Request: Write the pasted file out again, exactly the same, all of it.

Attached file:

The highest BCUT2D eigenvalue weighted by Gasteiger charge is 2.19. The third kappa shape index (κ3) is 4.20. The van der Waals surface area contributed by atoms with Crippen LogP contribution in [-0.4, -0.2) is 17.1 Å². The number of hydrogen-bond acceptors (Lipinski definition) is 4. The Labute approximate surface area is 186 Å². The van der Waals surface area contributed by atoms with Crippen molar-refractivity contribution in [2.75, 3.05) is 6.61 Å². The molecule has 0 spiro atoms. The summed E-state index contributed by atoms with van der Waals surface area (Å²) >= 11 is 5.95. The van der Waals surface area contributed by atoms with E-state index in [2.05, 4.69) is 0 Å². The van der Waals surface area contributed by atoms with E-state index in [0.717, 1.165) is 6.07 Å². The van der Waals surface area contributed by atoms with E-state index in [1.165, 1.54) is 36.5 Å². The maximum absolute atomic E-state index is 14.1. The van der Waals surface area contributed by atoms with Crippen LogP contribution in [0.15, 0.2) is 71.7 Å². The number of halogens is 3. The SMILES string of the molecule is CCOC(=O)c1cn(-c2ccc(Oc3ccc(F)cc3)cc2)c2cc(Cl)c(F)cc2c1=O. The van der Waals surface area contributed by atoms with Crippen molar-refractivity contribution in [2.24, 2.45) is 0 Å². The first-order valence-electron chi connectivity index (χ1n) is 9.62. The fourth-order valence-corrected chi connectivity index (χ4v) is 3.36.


The highest BCUT2D eigenvalue weighted by Gasteiger charge is 2.19. The third kappa shape index (κ3) is 4.20. The van der Waals surface area contributed by atoms with Crippen LogP contribution in [-0.4, -0.2) is 17.1 Å². The number of hydrogen-bond acceptors (Lipinski definition) is 4. The Labute approximate surface area is 186 Å². The van der Waals surface area contributed by atoms with Crippen molar-refractivity contribution in [2.75, 3.05) is 6.61 Å². The molecule has 0 spiro atoms. The summed E-state index contributed by atoms with van der Waals surface area (Å²) >= 11 is 5.95. The van der Waals surface area contributed by atoms with E-state index in [2.05, 4.69) is 0 Å². The van der Waals surface area contributed by atoms with E-state index in [0.717, 1.165) is 6.07 Å². The van der Waals surface area contributed by atoms with E-state index in [1.165, 1.54) is 36.5 Å². The maximum absolute atomic E-state index is 14.1. The van der Waals surface area contributed by atoms with Crippen LogP contribution in [0.15, 0.2) is 71.7 Å². The number of halogens is 3. The SMILES string of the molecule is CCOC(=O)c1cn(-c2ccc(Oc3ccc(F)cc3)cc2)c2cc(Cl)c(F)cc2c1=O. The van der Waals surface area contributed by atoms with Crippen molar-refractivity contribution in [2.24, 2.45) is 0 Å². The first-order valence-electron chi connectivity index (χ1n) is 9.62. The fourth-order valence-corrected chi connectivity index (χ4v) is 3.36.